- The Washington Times - Tuesday, February 9, 2010

Party time

“As the final seconds ticked off the clock in the Saints’ 31-17 victory in their first-ever Super Bowl appearance, cameras on every sports television network in America focused their lenses on Bourbon Street. …

“Thus, the unofficial world record for the quickest and largest “impulse” party ensued down on the streets of New Orleans. We were all ready for it. Saints fans already had their dress rehearsal two weekends ago. … “This Super Bowl was different than the rest. Never before has an NFL championship meant more to a city. What last night’s game proved more than anything was that sports have the potential to be a much more powerful tool than we credit them to be.

“The strangely correlated relation between the state of the city of New Orleans and New Orleans Saints’ football has become an inspiring story that has captivated our entire country.”

Mike Foster, writing on “New Orleans Saints’ Win Proves American Sports Are More Than Just a Game,” on Feb. 8 at the Bleacher Report

Halftime lament

“Speaking of Roger Daltrey … [The Who’s Super Bowl halftime show] was more like The Why …

“I forced my kids to watch it for purposes of cultural instruction, at least until about the third note of ‘Pinball Wizard’ when it became too painfully embarrassing. We clicked over to ESPN for more sports blah blah blah, checked back. The geezers were crawling through their medley … that high-tech light show and pyrotechnics actually were impressive, held us for a minute, but only served to make the oldsters look lamer …

“Someone please tell the NFL that geriatric has-been halftime shows are painful, especially when the 60-somethings insist on dressing retro and are hanging out of their mod gear. At least Paul McCartney a couple of years ago was skinny enough that if you squinted he could almost pass for the teenager he was dressed and behaving like, though with McCartney earplugs have been mandatory since he stopped being a Beatle.…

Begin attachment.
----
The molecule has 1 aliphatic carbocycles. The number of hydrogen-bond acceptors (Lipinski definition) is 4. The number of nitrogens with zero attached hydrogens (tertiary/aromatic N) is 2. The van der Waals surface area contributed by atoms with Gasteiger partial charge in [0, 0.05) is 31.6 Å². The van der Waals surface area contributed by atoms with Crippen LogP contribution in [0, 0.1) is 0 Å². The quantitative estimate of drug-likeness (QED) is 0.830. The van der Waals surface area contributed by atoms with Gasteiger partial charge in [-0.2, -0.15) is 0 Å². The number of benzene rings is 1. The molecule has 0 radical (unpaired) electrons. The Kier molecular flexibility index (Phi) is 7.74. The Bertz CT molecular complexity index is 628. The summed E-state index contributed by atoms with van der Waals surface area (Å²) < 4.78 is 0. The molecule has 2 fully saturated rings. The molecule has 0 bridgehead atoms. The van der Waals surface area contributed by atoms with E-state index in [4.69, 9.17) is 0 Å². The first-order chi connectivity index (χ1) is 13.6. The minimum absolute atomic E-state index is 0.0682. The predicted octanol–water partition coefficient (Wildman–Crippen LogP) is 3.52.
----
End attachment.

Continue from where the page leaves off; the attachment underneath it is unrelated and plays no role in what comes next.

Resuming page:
“I thought the big target age range is something like 18-to-35. Please, NFL, target them. Id rather watch rap. Some eye candy with full vocal range, please. Speaking as a near-geezer who fondly remembers these acts from when they were big and has an iPod full of them, Superbowl halftimes are like the Lenins Tomb of Rockn’Roll.”

Jules Crittenden, writing on “WhoDat And The Why?” on Feb. 8 at his blog Forward Movement

The ad show

“These are the two ads run by Focus on the Family featuring Pam and Tim Tebow that aired before and during the Super Bowl. To say they are tame is a major understatement. When you think back to all the shrill comments made by the pro-abortion groups, you begin to see just what these people are truly afraid of.

“What the pro-abortion side is worried about is that the pro-life message is becoming mainstream. Just last month Sarah Palin and her daughter Bristol were on the cover of In Touch magazine with a big fat pro-life message. The pro-abortion side is fearful of these pro-life messages becoming mainstream because they are very hard to counter. [The Tebows’ ad] is positive; it is uplifting and makes a profound point in the gentlest way. Now try to imagine making a pro-choice message with all the same elements, pretty hard to do without being absolutely perverse.”

Clifton B., writing on “Focus On The Family’s Pam and Tim Tebow Super Bowl Ad,” on Feb. 7 at his blog Another Black Conservative

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